Whether stranded in the wild or stuck inside due to a disaster situation, there are specific needs that must be taken care of to survive. The obvious needs of food and water should be prepared for ahead of any catastrophe as should medical needs.
While most expect to store the basics, many may overlook the array of materials needed for complete survival first aid kits. If you feel you have stored excessive items, remember that your best chance of surviving is to have items you don’t need rather than needing items and not having them.
Environmental Conditions in the Wilderness
Wallowing in Warmth
Once you realize you are stranded in the wild, your first thoughts will involve trying to escape. Subsequent thoughts will involve attempting to overcome each day in your environment.
Once night falls your primary need will be to keep warm. If you are stuck in snow or other cold surroundings, this need is clearly much more important.
If you’ve learned how to create fire the way the cavemen did it, you’re in luck. Unfortunately, if you’re a normal person, you haven’t. In this case a fire starting kit may prove to be your best friend. Waterproof tinder is a bonus.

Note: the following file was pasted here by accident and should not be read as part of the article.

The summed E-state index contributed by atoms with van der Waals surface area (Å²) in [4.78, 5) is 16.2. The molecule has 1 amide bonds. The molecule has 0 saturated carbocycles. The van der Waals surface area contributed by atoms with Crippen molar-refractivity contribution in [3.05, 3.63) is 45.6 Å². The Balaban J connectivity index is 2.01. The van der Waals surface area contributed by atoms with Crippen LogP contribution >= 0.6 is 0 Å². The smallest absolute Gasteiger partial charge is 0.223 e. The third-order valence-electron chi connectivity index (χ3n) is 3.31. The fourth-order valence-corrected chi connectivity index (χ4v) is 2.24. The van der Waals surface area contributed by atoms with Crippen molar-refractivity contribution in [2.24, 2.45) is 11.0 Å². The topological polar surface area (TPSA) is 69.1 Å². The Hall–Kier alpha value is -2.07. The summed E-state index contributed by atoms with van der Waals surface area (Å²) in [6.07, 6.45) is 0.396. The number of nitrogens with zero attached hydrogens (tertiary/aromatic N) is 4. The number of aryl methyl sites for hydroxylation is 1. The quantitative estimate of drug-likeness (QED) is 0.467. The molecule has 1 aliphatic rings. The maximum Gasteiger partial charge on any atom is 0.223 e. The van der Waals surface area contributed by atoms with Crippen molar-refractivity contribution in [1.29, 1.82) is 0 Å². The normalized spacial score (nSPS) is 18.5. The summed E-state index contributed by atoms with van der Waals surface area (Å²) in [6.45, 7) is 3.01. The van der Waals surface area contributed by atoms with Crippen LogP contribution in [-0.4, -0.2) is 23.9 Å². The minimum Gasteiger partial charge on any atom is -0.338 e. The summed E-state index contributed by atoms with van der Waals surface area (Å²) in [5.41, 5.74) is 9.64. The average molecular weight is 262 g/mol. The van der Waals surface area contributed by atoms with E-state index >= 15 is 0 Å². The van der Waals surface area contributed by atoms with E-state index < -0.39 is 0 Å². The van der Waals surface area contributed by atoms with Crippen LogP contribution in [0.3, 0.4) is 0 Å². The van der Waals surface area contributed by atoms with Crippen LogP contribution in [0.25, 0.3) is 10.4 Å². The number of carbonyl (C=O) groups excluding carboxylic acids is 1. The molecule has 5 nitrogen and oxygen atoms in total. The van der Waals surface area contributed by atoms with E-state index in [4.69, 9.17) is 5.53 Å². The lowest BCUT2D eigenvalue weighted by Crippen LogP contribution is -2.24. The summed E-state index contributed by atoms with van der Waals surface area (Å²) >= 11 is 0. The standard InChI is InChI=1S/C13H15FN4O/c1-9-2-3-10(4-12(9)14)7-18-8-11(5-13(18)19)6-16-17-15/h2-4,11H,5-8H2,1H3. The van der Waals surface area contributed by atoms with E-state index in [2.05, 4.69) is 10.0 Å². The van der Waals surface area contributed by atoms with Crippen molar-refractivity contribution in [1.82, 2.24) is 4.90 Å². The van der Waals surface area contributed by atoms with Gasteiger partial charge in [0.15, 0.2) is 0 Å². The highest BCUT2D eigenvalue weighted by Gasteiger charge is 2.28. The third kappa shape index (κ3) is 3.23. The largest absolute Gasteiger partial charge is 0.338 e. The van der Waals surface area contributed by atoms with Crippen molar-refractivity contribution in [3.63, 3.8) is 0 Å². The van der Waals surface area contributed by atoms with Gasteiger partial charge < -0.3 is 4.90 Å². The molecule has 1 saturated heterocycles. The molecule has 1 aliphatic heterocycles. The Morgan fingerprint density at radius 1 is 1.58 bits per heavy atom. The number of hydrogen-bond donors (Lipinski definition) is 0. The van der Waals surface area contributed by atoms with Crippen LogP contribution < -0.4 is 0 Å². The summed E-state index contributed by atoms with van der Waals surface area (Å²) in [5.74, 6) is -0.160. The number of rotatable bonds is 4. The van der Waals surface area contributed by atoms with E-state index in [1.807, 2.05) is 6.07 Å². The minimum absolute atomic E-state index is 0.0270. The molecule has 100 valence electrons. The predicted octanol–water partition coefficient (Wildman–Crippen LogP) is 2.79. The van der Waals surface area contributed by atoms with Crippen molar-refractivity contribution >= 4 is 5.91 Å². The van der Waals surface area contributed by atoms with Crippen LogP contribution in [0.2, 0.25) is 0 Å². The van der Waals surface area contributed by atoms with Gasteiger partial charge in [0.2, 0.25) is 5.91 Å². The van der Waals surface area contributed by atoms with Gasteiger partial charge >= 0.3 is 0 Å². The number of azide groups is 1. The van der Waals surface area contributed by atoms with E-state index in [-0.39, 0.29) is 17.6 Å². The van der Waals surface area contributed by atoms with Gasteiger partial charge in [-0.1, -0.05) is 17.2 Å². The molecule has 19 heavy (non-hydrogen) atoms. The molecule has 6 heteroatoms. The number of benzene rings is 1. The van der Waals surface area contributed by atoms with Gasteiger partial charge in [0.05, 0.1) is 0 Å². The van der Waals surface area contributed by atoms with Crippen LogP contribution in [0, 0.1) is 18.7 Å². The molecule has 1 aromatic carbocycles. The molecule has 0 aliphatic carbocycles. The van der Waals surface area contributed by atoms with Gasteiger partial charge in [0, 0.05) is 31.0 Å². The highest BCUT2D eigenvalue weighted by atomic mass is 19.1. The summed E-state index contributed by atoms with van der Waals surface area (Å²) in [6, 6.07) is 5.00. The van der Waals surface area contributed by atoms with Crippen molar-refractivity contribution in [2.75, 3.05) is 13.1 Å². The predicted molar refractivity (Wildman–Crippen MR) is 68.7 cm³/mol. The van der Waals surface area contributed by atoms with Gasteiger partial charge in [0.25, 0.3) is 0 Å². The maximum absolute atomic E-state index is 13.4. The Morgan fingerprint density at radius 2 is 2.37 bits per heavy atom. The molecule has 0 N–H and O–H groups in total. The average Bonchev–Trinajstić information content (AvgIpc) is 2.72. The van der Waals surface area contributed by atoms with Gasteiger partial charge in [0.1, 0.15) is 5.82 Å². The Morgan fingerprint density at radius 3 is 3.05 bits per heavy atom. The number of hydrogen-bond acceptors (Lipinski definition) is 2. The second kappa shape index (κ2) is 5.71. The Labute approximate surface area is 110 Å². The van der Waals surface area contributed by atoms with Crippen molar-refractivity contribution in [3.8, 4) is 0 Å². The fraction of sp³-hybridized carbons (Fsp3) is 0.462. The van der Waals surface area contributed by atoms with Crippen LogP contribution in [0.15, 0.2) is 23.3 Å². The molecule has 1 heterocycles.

In addition to keeping warm, you’ll need to keep safe from inclement weather and exposure. A sudden rainstorm, snow storm or heavy winds could cause the temperature to drop suddenly.
Even if your fire starting skills are up to par, precipitation will trump your efforts. You still need to stay warm and dry, thus an emergency shelter kit is a must for ideal chances of survival.
The ideal shelter will be thick and durable with a surface that reflects body heat.
Upon awakening after a night of warm rest, you’ll come face to face with your next urge. At this point your stomach will most likely be empty and keen on letting you know so. To end the rumbles and aches, you will no doubt have come prepared with survival rations, trail mix or protein bars in your survival kit.
If you are the unprepared type, be ready to find food in your environment. If possible, find fresh berries or small animals to consume throughout the day.
It may be worth it to invest in an edible plant identification guide to determine which plants are safe to consume. If all else fails, pack a bottle of ipecac syrup in case you eat the wrong thing.